This short article describes how I improved the SLUB allocator in the Linux kernel.
In this talk I showed that the general method of exploiting a double-free error is based on turning it into a use-after-free bug. That is usually achieved by allocating a memory region of the same size between double
free() calls (see the diagram below). That technique is called
However, in case of
CVE-2017-2636, which I exploited, there are 13 buffers freed straightaway. Moreover, the double freeing happens at the beginning. So the usual heap spraying described above doesn't work for that vulnerability. Nevertheless, I've managed to turn that state of the system into a use-after-free error. I abused the naive behaviour of
SLUB, which is currently the main Linux kernel allocator.
It turned out that
SLUB allows consecutive double freeing of the same memory region. In contrast, GNU C library allocator has a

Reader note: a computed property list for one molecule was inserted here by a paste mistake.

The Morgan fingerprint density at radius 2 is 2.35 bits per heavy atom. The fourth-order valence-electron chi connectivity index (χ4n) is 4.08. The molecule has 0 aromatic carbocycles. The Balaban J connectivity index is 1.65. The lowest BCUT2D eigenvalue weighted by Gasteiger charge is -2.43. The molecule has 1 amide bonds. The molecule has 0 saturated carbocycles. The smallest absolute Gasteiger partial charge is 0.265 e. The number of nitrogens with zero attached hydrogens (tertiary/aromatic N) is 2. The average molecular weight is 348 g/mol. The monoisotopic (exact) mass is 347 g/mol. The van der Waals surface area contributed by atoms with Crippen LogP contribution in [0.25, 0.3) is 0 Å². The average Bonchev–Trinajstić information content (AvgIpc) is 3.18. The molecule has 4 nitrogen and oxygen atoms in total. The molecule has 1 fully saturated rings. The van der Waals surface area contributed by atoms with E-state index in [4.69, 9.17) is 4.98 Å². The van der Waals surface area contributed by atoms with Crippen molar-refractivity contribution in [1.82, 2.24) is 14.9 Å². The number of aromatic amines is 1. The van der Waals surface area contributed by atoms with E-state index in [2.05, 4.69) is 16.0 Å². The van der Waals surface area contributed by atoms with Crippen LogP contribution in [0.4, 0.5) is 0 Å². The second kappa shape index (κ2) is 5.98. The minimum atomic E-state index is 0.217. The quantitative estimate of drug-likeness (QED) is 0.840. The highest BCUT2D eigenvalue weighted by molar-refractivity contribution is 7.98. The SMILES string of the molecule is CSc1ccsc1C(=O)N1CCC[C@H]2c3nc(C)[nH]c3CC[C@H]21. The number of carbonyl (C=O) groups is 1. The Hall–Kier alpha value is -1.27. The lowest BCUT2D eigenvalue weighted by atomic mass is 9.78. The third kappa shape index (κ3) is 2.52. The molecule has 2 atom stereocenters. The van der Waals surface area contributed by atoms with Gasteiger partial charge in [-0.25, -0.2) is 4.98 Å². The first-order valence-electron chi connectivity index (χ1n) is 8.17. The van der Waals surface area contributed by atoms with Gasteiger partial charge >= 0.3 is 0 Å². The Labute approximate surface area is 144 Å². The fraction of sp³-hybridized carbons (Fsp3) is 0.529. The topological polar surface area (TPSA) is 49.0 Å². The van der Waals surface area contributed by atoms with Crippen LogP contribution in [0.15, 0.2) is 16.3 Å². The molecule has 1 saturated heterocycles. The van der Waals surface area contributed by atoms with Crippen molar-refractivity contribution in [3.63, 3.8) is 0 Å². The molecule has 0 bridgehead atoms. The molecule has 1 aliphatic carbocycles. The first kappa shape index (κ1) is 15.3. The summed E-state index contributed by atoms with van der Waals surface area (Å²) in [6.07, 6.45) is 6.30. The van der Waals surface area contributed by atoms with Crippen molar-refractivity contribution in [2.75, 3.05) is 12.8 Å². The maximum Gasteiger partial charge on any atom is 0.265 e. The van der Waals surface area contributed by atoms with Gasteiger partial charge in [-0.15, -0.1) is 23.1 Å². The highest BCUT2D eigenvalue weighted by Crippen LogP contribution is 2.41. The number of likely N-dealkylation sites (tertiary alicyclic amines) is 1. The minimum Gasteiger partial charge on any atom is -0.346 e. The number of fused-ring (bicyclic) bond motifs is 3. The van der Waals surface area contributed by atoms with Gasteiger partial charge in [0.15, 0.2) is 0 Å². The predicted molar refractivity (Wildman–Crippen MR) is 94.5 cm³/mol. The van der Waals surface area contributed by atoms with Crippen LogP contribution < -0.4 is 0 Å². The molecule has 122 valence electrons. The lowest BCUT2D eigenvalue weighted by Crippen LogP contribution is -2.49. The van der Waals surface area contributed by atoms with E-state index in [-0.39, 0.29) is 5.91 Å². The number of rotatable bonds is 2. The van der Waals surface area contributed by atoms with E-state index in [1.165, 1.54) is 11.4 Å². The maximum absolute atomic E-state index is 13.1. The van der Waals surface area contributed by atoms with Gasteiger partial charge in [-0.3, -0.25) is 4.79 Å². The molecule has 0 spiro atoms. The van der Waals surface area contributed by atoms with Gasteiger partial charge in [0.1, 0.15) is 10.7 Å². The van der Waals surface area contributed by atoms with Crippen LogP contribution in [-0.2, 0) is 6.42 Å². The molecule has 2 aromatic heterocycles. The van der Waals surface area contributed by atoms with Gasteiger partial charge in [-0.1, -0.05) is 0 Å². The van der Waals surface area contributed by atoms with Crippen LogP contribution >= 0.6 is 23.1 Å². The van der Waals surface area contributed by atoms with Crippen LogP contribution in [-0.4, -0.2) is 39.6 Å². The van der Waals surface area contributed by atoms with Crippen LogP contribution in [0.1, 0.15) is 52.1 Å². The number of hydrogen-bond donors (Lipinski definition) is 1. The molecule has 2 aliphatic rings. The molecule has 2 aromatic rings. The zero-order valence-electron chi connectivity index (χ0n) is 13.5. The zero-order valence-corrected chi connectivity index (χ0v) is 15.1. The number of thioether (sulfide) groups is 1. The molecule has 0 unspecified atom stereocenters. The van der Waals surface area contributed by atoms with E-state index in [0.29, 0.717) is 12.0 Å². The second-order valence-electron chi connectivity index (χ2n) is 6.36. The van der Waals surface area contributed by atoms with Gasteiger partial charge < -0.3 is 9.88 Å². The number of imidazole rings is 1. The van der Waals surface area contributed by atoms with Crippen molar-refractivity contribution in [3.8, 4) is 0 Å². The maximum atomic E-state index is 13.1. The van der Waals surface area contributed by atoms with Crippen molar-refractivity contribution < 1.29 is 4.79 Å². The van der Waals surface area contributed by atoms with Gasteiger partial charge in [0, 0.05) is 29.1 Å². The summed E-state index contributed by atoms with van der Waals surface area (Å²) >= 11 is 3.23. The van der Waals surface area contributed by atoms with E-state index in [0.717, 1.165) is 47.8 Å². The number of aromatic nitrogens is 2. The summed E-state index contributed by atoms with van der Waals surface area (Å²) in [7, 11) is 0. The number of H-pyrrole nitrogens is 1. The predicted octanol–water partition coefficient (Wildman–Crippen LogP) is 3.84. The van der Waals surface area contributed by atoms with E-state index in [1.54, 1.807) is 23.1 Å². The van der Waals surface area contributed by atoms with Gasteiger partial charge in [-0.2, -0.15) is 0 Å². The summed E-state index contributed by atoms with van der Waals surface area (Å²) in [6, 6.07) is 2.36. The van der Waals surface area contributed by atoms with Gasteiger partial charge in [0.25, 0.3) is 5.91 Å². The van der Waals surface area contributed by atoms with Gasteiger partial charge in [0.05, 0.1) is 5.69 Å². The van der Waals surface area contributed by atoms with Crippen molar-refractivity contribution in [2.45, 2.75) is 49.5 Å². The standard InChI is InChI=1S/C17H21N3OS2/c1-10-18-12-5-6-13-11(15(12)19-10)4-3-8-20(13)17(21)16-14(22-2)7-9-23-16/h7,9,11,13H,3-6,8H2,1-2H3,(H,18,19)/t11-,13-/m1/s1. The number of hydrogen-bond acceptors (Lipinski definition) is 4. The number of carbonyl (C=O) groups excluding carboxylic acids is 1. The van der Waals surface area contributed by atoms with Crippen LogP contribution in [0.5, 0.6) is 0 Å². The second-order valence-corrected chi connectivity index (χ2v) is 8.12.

fasttop check against it, which introduces a relatively small performance penalty. The idea is simple: report an error on freeing a memory region if its address is similar to the last one on the allocator's freelist.
A similar check in
SLUB would block some double-free exploits in Linux kernel (including my PoC exploit for
CVE-2017-2636). So I modified
set_freepointer() function in
mm/slub.c and sent the patch to the Linux Kernel Mailing List (LKML). It provoked a lively discussion there.
SLUB maintainers didn't like that this check:
- introduces some performance penalty for the default
- duplicates some part of already existing
- causes a kernel oops in case of a double-free error.
I replied with these arguments:
slub_debugis not enabled in Linux distributions by default (due to the noticeable performance impact);
- when the allocator detects a double-free, some severe kernel error has already occurred on behalf of some process. So it might not be worth trusting that process (which might be an exploit).
Finally Kees Cook helped to negotiate adding this check behind
CONFIG_SLAB_FREELIST_HARDENED kernel option. So currently the second version of the patch is accepted and applied to the
linux-next branch. It should get to the Linux kernel mainline in the nearest future.
I hope that in future some popular Linux distribution will provide the kernel with the security hardening options (including
CONFIG_SLAB_FREELIST_HARDENED) enabled by default.